February 6 - May 8, 2016
Presented by M+T Bank For more than seventy years, Helen Levitt used her camera to capture fresh and unstudied views of everyday life in the streets of New York City. Levitt’s photographs, in both black and white and color, document neighborhood matriarchs on their front stoops, pedestrians negotiating New York’s busy sidewalks, and boisterous children at play. In her work, Levitt successfully captures people of every age, race and class, without attempting to impose social commentary. The exhibition features a range of photographs spanning Levitt’s long career, and includes scenes shot in New York City, New Hampshire and Mexico. Helen Levitt: In the Streetis organized by Telfair Museums, Savannah, Georgia. This exhibition is made possible through the generous support of Mrs. Robert O. Levitt.
February 6 - May 1, 2016
Brooklyn-based multimedia artist Saya Woolfalk has spent a decade creating a fictional utopian universe that blends science fiction, fantasy and cultural anthropology. In partnership with UVP and Light Work, the Everson presents the latest chapter in Woolfalk’s ongoing narrative including new video and photographic works made while in residency in Syracuse in 2015, as well as previous works that provide an overview of the story to date.
February 17 – May 13, 2018
For over twenty years, Sheila Pepe has constructed large-scale, ephemeral installations and sculpture made out of domestic and industrial fibrous materials. This exhibition, the first mid-career survey of Pepe’s work, examines how the artist often plays with feminist and craft traditions to counter patriarchal notions of recognized or accepted forms of art making. Hot Mess Formalism is organized by the Phoenix Art Museum and is accompanied by a fully illustrated catalog. Sheila Pepe: Hot Mess Formalism is made possible through a grant from The Coby Foundation, Ltd.
January 27 – May 13, 2018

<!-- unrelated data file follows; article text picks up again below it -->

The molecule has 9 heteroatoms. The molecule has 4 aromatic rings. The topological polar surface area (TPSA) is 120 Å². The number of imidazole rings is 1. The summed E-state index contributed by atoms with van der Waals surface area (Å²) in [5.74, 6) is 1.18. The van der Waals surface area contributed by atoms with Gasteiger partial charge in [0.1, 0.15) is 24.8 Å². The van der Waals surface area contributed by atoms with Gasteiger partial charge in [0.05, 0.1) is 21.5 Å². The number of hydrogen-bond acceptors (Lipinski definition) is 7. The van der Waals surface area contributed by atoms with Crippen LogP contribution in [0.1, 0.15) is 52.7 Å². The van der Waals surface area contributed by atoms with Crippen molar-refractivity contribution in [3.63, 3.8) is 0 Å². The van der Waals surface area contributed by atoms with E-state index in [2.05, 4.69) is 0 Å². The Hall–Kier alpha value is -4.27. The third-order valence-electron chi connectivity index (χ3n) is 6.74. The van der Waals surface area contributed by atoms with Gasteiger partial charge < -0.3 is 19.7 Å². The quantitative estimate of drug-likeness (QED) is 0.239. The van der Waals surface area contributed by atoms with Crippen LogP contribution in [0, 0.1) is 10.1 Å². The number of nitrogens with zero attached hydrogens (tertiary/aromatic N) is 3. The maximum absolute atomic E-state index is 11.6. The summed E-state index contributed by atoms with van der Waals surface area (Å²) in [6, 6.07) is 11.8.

Based in Los Angeles, Edie Fake explores themes of gender, sexuality, and identity through illustration, painting, and comic book design. This exhibition presents a selection of Fake’s meticulously rendered gouache and ink architectural drawings, which focus on facade and ornamentation as a way to understand our bodies, selves, and the importance of the spaces we inhabit.
January 20 – April 29, 2018
This exhibition, the first museum retrospective of American artist Jeff Donaldson (1932-2004), explores four decades of the artist’s career, spanning from his activist roots in Chicago as a founding member of the AfriCOBRA movement to his influence on future generations of artists as a professor at Howard University. Donaldson’s work is an amalgamation of energetic colors, intricate patterns, and African iconography that celebrates the history of African art and the roots of black culture.
September 16 – December 31, 2017
Based in Los Angeles, Suné Woods works in multi-channel video installations, photography, and collage. Presenting intimate vignettes of couples or solitary actions of individuals in two video installations, When a heart scatter, scatter, scatter is a vulnerable exploration of desire, forgiveness, and resilience.
January 16 - March 4, 2018
Love, Peace and Soul focuses on the Black Arts Movement of the 1960s, serving as a catalyst for African American artists and musicians to express their voices in the mass media, as well as in their communities. Notable artists of this time include Faith Ringgold, Earnie Barnes, Jeff Donaldson, Emory Douglas, LeRoi Jones and many others.
September 16– December 31, 2017
TR Ericsson uses the story of his mother to present a searing, soft, and complex portrait of post-industrial life in America. "I Was Born To Bring You Into This World" begins as an intimate encounter with an artist’s family archive and becomes a potent opportunity to reflect and scrutinize the trials and tribulations of our own lives.